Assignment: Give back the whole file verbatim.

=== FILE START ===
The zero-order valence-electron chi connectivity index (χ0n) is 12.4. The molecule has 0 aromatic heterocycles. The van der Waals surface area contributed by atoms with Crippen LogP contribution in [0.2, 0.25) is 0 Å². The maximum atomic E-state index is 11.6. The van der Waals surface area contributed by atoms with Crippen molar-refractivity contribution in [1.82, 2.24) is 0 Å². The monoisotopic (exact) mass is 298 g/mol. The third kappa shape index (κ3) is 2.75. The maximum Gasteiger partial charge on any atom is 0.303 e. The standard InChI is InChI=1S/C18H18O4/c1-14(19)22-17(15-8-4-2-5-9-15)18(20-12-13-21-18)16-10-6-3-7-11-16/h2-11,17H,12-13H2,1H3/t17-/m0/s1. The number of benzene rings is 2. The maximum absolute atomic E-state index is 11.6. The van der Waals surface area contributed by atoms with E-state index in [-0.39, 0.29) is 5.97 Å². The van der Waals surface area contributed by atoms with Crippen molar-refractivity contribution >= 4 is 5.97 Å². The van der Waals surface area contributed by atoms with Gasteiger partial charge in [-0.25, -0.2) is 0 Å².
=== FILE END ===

The zero-order valence-electron chi connectivity index (χ0n) is 12.4. The molecule has 0 aromatic heterocycles. The van der Waals surface area contributed by atoms with Crippen LogP contribution in [0.2, 0.25) is 0 Å². The maximum atomic E-state index is 11.6. The van der Waals surface area contributed by atoms with Crippen molar-refractivity contribution in [1.82, 2.24) is 0 Å². The monoisotopic (exact) mass is 298 g/mol. The third kappa shape index (κ3) is 2.75. The maximum Gasteiger partial charge on any atom is 0.303 e. The standard InChI is InChI=1S/C18H18O4/c1-14(19)22-17(15-8-4-2-5-9-15)18(20-12-13-21-18)16-10-6-3-7-11-16/h2-11,17H,12-13H2,1H3/t17-/m0/s1. The number of benzene rings is 2. The maximum absolute atomic E-state index is 11.6. The van der Waals surface area contributed by atoms with E-state index in [-0.39, 0.29) is 5.97 Å². The van der Waals surface area contributed by atoms with Crippen molar-refractivity contribution >= 4 is 5.97 Å². The van der Waals surface area contributed by atoms with Gasteiger partial charge in [-0.25, -0.2) is 0 Å².